I dug up a forum post that was over a YEAR old where people finally figured out that all of this crap was due to IPv6! They were literally turning off IPv6 entirely on their Macs in order to make Google searches work again. The symptom is a trace-route stumbling on the way to 1e100.net (one of Google’s backbone domains). Sadly, I can imagine people screaming at their ISPs over stuff like this.
I haven’t gone as far as to kill all of my IPv6 connections but I do have to turn off WiFi and turn it back on to force some kind of a network reset whenever this shit starts happening on my MacBook. Even then, the problem will eventually return, and is pretty much guaranteed to return by closing the lid and coming back later (how foolish of me to expect the Internet to be useful when I open the lid?). Networking on the Mac is a mess, to say the least. Even if this isn’t entirely Apple’s fault, it is entirely their problem for having poor fault-tolerance. For instance, if I were them the first thing I’d do is write a script to turn off the WiFi and turn it back on in case of a problem, since that seems to solve 90% of issues all by itself.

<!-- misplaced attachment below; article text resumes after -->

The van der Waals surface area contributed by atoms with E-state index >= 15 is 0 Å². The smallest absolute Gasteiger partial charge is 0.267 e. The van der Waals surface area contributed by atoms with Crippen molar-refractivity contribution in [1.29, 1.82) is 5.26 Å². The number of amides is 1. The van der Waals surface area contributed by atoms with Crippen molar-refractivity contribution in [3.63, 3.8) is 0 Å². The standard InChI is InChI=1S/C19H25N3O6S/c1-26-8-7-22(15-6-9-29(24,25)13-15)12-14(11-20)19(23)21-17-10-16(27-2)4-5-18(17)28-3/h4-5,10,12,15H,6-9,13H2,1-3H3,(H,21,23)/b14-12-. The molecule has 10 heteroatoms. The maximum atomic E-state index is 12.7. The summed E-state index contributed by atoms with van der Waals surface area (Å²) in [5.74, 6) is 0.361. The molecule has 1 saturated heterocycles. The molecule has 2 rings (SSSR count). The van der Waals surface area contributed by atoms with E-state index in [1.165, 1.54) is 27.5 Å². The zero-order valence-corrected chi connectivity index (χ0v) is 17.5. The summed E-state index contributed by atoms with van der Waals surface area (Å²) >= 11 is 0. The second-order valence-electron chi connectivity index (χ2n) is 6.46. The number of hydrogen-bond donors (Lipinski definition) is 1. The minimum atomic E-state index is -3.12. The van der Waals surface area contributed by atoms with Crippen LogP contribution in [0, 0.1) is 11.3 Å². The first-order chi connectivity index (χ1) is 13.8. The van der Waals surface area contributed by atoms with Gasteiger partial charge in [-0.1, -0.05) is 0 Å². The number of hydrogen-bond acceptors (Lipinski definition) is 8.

Apple's happy eyeballs are specifically designed to counteract the present but terrible IPv6 problem. It's difficult to tell if yours is IPv6 or just apples notoriously unreliable wifi.
T-Mobile in the USA is currently using such a network, which is the best transition method in my opinion.